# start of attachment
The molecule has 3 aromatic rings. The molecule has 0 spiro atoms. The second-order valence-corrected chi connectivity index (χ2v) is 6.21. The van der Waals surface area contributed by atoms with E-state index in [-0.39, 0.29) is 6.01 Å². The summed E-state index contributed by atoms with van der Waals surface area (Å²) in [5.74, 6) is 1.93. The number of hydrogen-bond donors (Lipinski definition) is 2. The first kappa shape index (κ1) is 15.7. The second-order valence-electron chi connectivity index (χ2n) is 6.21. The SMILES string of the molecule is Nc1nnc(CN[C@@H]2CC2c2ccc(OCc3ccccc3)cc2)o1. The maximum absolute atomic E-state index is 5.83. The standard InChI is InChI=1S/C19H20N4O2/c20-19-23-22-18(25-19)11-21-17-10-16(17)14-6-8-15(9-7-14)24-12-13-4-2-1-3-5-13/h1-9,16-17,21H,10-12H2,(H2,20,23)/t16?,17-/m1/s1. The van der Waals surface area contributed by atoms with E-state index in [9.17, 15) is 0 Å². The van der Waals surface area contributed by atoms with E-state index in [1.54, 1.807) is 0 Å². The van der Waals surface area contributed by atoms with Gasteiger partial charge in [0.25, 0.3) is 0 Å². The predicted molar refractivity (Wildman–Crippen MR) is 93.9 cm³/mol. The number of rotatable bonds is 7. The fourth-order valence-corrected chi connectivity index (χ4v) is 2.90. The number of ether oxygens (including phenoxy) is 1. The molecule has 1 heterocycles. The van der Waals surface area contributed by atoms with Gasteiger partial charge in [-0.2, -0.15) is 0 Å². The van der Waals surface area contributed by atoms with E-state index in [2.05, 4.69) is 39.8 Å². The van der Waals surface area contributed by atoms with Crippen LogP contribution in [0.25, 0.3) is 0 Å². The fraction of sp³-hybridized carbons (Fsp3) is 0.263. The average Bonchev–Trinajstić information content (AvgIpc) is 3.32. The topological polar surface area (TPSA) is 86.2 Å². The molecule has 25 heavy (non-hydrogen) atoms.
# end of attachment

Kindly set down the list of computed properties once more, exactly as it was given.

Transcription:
The molecule has 3 aromatic rings. The molecule has 0 spiro atoms. The second-order valence-corrected chi connectivity index (χ2v) is 6.21. The van der Waals surface area contributed by atoms with E-state index in [-0.39, 0.29) is 6.01 Å². The summed E-state index contributed by atoms with van der Waals surface area (Å²) in [5.74, 6) is 1.93. The number of hydrogen-bond donors (Lipinski definition) is 2. The first kappa shape index (κ1) is 15.7. The second-order valence-electron chi connectivity index (χ2n) is 6.21. The SMILES string of the molecule is Nc1nnc(CN[C@@H]2CC2c2ccc(OCc3ccccc3)cc2)o1. The maximum absolute atomic E-state index is 5.83. The standard InChI is InChI=1S/C19H20N4O2/c20-19-23-22-18(25-19)11-21-17-10-16(17)14-6-8-15(9-7-14)24-12-13-4-2-1-3-5-13/h1-9,16-17,21H,10-12H2,(H2,20,23)/t16?,17-/m1/s1. The van der Waals surface area contributed by atoms with E-state index in [9.17, 15) is 0 Å². The van der Waals surface area contributed by atoms with E-state index in [1.54, 1.807) is 0 Å². The van der Waals surface area contributed by atoms with Gasteiger partial charge in [0.25, 0.3) is 0 Å². The predicted molar refractivity (Wildman–Crippen MR) is 93.9 cm³/mol. The number of rotatable bonds is 7. The fourth-order valence-corrected chi connectivity index (χ4v) is 2.90. The number of ether oxygens (including phenoxy) is 1. The molecule has 1 heterocycles. The van der Waals surface area contributed by atoms with Gasteiger partial charge in [-0.2, -0.15) is 0 Å². The van der Waals surface area contributed by atoms with E-state index in [2.05, 4.69) is 39.8 Å². The van der Waals surface area contributed by atoms with Crippen LogP contribution in [0.25, 0.3) is 0 Å². The fraction of sp³-hybridized carbons (Fsp3) is 0.263. The average Bonchev–Trinajstić information content (AvgIpc) is 3.32. The topological polar surface area (TPSA) is 86.2 Å². The molecule has 25 heavy (non-hydrogen) atoms.